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I study International Bachelor's in Humanities at Roskilde University - This is my story

Updated: Oct 28, 2023


Bachelor's in Humanities at Roskilde University

How did you find out about your program?

I don’t remember exactly, but I think maybe through the website of Study in Denmark, or something similar.

Would you recommend your program to others interested in this field?

I’d recommend this program only to a certain type of people. To say a few particularly good things, this program could be useful for those who would like to engage in academic work, especially academic thinking and writing, and pursue a fully academic career later on. It works a lot with methods and theories of research.

There is quite a great amount of group work, which is helpful for learning how to cooperate with others, resolve conflicts and learn one’s place in a group setting. One good thing is that, together with your group, you can choose whatever you are interested in and you can write a project about it.

A lot of people here love this freedom of choice and that education here is not book-based; for example, we don’t have to cram many definitions for exams, but we can choose what we want to do and how we want to do it exactly. We can even use our written products, notes and books in the oral examinations. I believe all these points have their advantages.

Did the program live up to your expectations?

Unfortunately, for me this program is quite a disappointment, it is not at all what I expected and looked forward to. It's not the best place for people who are more on the practical and creative side of things. Most of the classes (including readings, tasks and exercises) seem extremely abstract and vague; the project that has to be done also kind of feels like we are writing ‘big words about nothing’.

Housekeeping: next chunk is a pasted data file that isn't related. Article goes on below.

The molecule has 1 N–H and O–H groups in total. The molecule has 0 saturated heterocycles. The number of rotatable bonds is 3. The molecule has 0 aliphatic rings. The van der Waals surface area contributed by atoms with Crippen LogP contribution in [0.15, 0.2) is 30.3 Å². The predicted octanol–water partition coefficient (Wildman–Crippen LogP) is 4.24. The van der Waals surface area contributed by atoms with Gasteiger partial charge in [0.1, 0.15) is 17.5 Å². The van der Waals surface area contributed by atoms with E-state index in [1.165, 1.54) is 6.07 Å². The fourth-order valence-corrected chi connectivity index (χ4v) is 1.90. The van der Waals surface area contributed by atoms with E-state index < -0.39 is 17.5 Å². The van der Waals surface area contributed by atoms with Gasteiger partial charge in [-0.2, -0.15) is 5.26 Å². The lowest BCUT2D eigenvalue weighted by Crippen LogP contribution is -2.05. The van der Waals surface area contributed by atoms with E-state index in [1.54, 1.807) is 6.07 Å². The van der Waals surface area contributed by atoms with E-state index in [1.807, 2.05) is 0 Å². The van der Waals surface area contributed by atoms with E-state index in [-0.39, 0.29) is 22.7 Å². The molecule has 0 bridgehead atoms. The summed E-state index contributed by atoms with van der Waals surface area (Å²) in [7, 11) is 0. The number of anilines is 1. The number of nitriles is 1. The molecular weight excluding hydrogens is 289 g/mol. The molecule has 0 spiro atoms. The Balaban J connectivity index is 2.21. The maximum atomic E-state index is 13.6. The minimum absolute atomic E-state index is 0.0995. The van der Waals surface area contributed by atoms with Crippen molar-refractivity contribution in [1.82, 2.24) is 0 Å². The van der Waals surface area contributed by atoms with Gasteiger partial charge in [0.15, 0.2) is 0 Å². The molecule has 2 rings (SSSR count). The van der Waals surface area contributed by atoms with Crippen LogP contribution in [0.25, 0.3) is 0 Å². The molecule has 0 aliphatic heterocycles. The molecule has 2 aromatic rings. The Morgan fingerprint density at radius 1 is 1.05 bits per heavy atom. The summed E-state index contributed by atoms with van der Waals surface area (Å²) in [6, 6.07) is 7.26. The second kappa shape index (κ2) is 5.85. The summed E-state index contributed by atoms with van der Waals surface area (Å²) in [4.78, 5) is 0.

The skillset that we acquire through this degree is not particularly useful either, given the fact that it's only soft skills, which someone can learn elsewhere too. This is the reason why there is a high unemployment rate amongst the graduates and RUC receives a lot of criticism for its approach towards education.

The amount of group work can be quite daunting at times, sometimes with several weekly meetings (depending on the particular group), and it can feel extremely challenging to prepare for all the other classes next to the group project, while balancing all that with your personal life.

As I already have a bachelor’s degree in a humanistic field (English Studies), I had my own idea about how university works, and although I knew it would be very different here, I was quite shocked to see how things work at this particular university. I wanted to learn something more useful than I did previously, still in a similar area, but I don't really see how I will be able to use this degree in the future or benefit from it at all, as it isn’t really preparing me for any specific position or area I could work in.

Having said that, please note that I am simply being critical and realistic, and my purpose is not to talk you down from choosing this university. After all, you will not know whether it works for you and if you like it, until you try it yourself.

I am also absolutely aware that I have chosen a university that is not suitable for me, however, I believe I speak for many when I say that a pretty big amount of people feel the same frustration and helplessness as I do upon realizing what kind of education RUC offers exactly, which is also quite hard to predict based on the description found on the website.

My advice to anyone who would like to study here: do your research, don’t just read the website, ask people who attended or are attending the course, about how the classes are or how a usual day/week/semester looks like etc.

I'm suggesting this because the reality can be very different from what you know so far. And also, if you feel discouraged based on this information, make sure you have as many different opinions as you can before making a decision, and don’t let it put you down if it turns out it’s not what you imagined it to be.

Is your uni a place to hang out? Or are you going there just to study?

The university campus itself is in a beautiful place, because it's surrounded by nature, including a lake with ducks and (aggressive) swans. It has quite a modern architecture and a spacious library with a pretty view to a pond.

Inside a library: spaces to sit, big windows, tall potted trees

Inside the University Library at RUC campus